Russia is stepping into the security vacuum created by the withdrawal of US troops from Afghanistan, with President Vladimir Putin looking to re-exert influence in central Asia and prevent Islamist extremism from spilling over the borders.
Moscow last week moved tanks to the Tajikistan-Afghanistan frontier for military drills to shield its ally from a possible collapse of the Kabul government, as the resurgent Taliban continues to advance and the US prepares to end a 20-year military mission that has failed to bring peace to the troubled country.
Russia, which has cheered a US exit despite parallels with the Soviet Union’s humiliating 1989 retreat from Afghanistan, was one of the first to publicly engage with the Taliban. It hosted a 2018 delegation to spur peace efforts, the start of a series of meetings since, despite the fact it considers the Taliban a banned terrorist organisation.
“Putin’s play is to embarrass the US,” said Asfandyar Mir, a fellow at the Center for International Security and Cooperation at Stanford University. “Russia doesn’t want US-backed regimes in its backyard.”
Instead, Putin is putting faith in a new relationship with the Taliban that he hopes will contain the threat from Isis and al-Qaeda.
Zamir Kabulov, his special representative on Afghanistan, recently described the Taliban’s advance as a security boost for Russia because it would wipe out more dangerous jihadist groups.
“The fact that the Taliban are taking control . . . has a positive aspect to it. Why? Because most of these [extremist] groups are not focused on domestic matters, but on Central Asia, Pakistan or Iran,” he said last week.
Asked in a separate radio interview last week whether the US withdrawal was good for Russia, he replied: “As a whole, yes.”
But Arkady Dubnov, a Russian political scientist and Central Asia expert, said the strategy was risky.
“Moscow’s position, which openly bets on one force and tries to limit the influence of the other, seems dangerous to me. It looks awkward and an attempt to settle old scores,” he said.
Moscow was badly scarred by the decade-long Soviet conflict in Afghanistan, when the Taliban’s forbearers from the Mujahedeen forced its demoralised forces to pull out.
“Russia wants to play a major role [in Afghanistan] but not directly linked with the war in the 80s,” another regional expert said.
For Putin, the opportunities created by the US exit go beyond Afghanistan, as Moscow seeks to take back the power it had in the Soviet era and reestablish itself as the security guarantor for a large chunk of the Eurasian continent.
“This has nothing to do with Russia helping peaceful regulation in Afghanistan. This is a move to ensure security of Central Asian states, most of which are Russian partners or allies in the face of potential, hypothetical threat given the Afghan situation,” Dubnov said.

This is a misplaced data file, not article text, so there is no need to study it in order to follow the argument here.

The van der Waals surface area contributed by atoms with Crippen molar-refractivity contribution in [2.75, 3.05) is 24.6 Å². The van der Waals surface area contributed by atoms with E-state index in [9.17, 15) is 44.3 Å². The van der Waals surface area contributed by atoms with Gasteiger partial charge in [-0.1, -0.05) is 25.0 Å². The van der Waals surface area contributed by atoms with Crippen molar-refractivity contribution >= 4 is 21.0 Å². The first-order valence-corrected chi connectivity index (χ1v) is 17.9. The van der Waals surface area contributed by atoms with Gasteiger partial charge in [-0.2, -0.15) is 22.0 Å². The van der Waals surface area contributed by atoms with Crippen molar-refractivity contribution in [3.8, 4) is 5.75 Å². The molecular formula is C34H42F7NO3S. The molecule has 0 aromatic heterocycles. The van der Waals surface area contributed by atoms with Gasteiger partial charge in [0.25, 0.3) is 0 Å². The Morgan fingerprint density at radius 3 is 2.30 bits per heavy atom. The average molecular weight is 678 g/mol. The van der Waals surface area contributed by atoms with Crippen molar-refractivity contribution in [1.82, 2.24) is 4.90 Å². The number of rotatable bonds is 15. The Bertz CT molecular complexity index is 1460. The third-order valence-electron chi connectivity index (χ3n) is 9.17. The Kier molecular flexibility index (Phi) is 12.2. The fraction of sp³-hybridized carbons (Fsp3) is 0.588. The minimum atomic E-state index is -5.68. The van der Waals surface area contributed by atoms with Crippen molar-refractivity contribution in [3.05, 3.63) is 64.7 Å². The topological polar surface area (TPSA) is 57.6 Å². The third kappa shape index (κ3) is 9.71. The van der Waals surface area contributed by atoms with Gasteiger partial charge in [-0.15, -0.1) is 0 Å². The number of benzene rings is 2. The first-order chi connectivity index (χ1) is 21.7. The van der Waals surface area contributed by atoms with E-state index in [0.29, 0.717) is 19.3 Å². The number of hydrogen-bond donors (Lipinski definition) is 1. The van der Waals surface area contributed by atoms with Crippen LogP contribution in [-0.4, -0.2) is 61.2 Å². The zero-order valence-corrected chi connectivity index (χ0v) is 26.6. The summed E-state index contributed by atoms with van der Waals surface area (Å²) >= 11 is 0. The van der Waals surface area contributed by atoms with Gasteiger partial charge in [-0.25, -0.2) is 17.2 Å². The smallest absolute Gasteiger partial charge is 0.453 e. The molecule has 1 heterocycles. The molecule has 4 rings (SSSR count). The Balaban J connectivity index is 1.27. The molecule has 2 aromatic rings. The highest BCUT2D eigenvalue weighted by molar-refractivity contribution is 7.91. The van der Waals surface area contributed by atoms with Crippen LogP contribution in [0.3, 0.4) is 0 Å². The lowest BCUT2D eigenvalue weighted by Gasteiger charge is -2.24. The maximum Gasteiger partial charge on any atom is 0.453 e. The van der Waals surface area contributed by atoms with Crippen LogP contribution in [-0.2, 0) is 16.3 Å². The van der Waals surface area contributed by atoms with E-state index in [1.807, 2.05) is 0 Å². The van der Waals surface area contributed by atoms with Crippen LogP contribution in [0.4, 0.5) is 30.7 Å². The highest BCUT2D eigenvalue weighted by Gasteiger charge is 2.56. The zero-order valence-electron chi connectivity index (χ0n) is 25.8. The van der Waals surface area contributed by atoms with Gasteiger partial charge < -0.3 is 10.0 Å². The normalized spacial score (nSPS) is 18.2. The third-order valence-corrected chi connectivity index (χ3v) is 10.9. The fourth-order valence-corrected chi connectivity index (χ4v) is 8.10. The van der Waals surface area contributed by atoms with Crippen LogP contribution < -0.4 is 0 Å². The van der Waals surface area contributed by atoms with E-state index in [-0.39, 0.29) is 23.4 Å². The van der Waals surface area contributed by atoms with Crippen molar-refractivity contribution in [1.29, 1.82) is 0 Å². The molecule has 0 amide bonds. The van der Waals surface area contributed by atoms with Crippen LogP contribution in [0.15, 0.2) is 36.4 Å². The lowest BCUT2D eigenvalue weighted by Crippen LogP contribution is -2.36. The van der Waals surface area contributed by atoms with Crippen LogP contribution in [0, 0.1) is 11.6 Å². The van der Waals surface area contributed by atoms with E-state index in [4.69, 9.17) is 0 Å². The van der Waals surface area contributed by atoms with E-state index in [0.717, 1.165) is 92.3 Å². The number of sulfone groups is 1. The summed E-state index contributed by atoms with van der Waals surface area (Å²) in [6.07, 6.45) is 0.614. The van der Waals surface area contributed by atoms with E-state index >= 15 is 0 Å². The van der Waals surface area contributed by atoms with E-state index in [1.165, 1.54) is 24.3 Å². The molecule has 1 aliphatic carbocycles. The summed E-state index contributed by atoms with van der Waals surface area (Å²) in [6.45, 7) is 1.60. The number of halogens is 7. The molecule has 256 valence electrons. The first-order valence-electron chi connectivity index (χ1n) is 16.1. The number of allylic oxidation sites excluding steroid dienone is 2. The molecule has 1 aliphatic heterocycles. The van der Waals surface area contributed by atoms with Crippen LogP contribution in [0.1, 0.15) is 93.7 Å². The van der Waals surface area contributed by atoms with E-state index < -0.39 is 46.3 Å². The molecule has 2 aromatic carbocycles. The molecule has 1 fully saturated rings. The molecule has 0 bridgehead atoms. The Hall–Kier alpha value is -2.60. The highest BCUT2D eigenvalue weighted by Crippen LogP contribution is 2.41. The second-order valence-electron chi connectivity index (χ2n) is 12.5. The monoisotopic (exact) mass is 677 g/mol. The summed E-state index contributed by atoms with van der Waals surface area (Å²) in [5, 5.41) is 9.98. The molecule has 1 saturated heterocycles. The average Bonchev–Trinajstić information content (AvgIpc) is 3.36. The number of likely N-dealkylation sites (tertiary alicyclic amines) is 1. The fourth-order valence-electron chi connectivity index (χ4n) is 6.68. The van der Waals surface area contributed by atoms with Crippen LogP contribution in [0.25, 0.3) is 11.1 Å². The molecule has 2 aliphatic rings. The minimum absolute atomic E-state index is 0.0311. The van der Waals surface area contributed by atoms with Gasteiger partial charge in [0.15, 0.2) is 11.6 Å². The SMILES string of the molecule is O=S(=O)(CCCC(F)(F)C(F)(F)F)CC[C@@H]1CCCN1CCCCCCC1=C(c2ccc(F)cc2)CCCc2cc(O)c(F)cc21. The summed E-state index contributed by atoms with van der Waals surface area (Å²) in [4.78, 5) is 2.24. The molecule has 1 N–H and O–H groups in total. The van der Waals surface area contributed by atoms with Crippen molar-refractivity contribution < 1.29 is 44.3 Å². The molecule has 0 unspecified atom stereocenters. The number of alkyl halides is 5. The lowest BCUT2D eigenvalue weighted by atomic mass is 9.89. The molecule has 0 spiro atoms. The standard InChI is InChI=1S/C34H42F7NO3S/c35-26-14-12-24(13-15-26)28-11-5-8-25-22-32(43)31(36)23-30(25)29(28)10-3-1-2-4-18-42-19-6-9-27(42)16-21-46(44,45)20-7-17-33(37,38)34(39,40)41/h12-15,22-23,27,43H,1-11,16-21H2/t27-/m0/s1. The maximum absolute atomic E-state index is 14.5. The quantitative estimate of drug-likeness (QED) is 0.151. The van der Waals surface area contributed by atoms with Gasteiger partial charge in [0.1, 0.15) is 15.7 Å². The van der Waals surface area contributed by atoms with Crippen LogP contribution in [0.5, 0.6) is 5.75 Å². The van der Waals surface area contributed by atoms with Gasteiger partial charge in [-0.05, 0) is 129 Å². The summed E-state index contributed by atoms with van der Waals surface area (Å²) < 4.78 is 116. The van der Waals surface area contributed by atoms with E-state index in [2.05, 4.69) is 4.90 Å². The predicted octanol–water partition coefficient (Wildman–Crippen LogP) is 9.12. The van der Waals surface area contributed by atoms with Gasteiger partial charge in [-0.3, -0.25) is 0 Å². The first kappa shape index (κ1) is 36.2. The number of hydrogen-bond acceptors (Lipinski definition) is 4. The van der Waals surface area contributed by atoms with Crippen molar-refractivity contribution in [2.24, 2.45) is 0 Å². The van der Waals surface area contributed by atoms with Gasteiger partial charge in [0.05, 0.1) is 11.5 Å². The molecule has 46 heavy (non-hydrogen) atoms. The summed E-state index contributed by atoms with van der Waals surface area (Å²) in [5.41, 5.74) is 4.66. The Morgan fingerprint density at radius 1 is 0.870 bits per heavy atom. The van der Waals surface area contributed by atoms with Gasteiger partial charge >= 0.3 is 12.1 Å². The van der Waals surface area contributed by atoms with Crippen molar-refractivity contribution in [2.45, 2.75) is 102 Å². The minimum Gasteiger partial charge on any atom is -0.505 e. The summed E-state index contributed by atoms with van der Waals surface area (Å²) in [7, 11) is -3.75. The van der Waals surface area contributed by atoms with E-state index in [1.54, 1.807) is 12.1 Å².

He continued: “It’s all about the image [and] . . . persuading our partners in Central Asia that only Russia is capable of ensuring their security.”
The ultimate goal was stopping the US and any other western force from ever returning to the region, Dubnov added. “All the rest Russia is doing is a smoke screen.”
As part of this, Russia has repeatedly called for talks in the formats it controls, including the Eurasia Economic Union that also includes Armenia, Belarus, Kazakhstan and Kyrgyzstan, and the Collective Security Treaty Organisation, a military bloc involving those countries as well as Tajikistan.
But, again, there are risks for Moscow. “The worsening situation in Afghanistan will become a serious test for the CSTO, which has to prove it can ensure security in the region,” said Dmitri Trenin, head of the Carnegie Center think-tank in Moscow.
“Neither Russia, nor the Central Asian states have the resources, or reasons, or the desire for forced intervention in the Afghan issues. It would be complete foolishness,” he added.
Most international experts privately believe that there is the potential for the Taliban to retake Afghanistan, fully or partially, after the US has left.
“I guarantee you the Taliban will take power in Kabul by September,” a Russian diplomatic source told the Financial Times, on condition of anonymity. “But they don’t know how to rule — they’re stuck in the 13th century in the way they do things, so it will be a mess.”
The last time the Taliban ran Afghanistan, from 1996-2001, it enforced a strict interpretation of Islamic law, leading to appalling human rights abuses and a particular suppression of women. It offered safe haven to terrorists, including Osama bin Laden’s al-Qaeda network that masterminded the 9/11 attacks, resulting in the invasion by US-led forces who remained for two decades.
Dubnov suggested that, this time, Russia could offer “advice” to the Taliban on how to rule, although whether this would work was unclear. “These people are hard to teach with advice, they much prefer money, and Russia is not ready to help with money,” he said.
Russia is also making inroads with Pakistan, a regional player whose special services have close links with the Taliban.
Pakistan has “nuclear weapons and close co-operation [arrangements] with China, so it deserves Moscow’s greater attention,” Trenin said. But Moscow must walk a tightrope so as not to anger its rival India, he added.
And despite its imminent withdraw, the US will not be entirely powerless in Afghanistan’s fate, said Harsh Pant, a director at New Delhi’s Observer Research Foundation think-tank.
“Every country in this Afghanistan game [is] waiting for what the US does next,” he said, adding: “America still holds a lot of cards.”